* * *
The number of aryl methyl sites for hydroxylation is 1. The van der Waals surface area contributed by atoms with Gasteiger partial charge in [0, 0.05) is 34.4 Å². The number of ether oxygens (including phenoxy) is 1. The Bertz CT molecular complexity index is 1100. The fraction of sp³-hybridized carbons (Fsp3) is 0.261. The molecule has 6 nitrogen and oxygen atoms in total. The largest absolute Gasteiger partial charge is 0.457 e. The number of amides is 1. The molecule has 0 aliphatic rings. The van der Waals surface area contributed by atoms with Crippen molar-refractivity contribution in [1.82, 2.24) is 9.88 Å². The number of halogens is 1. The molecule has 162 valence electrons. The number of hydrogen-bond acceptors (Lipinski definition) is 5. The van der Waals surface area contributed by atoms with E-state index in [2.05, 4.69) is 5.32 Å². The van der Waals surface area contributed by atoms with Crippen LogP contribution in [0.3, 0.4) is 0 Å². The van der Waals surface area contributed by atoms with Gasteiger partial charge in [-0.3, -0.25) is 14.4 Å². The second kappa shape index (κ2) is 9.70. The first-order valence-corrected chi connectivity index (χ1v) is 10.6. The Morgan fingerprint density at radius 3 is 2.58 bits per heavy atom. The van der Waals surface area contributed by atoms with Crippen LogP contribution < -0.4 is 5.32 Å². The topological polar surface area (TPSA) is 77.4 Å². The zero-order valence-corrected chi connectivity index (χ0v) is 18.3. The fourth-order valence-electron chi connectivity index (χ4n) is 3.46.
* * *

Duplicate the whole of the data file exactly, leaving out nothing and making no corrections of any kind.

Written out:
The number of aryl methyl sites for hydroxylation is 1. The van der Waals surface area contributed by atoms with Gasteiger partial charge in [0, 0.05) is 34.4 Å². The number of ether oxygens (including phenoxy) is 1. The Bertz CT molecular complexity index is 1100. The fraction of sp³-hybridized carbons (Fsp3) is 0.261. The molecule has 6 nitrogen and oxygen atoms in total. The largest absolute Gasteiger partial charge is 0.457 e. The number of amides is 1. The molecule has 0 aliphatic rings. The van der Waals surface area contributed by atoms with Crippen molar-refractivity contribution in [1.82, 2.24) is 9.88 Å². The number of halogens is 1. The molecule has 162 valence electrons. The number of hydrogen-bond acceptors (Lipinski definition) is 5. The van der Waals surface area contributed by atoms with E-state index in [2.05, 4.69) is 5.32 Å². The van der Waals surface area contributed by atoms with Crippen LogP contribution in [0.3, 0.4) is 0 Å². The van der Waals surface area contributed by atoms with Gasteiger partial charge in [-0.3, -0.25) is 14.4 Å². The second kappa shape index (κ2) is 9.70. The first-order valence-corrected chi connectivity index (χ1v) is 10.6. The Morgan fingerprint density at radius 3 is 2.58 bits per heavy atom. The van der Waals surface area contributed by atoms with Crippen LogP contribution < -0.4 is 5.32 Å². The topological polar surface area (TPSA) is 77.4 Å². The zero-order valence-corrected chi connectivity index (χ0v) is 18.3. The fourth-order valence-electron chi connectivity index (χ4n) is 3.46.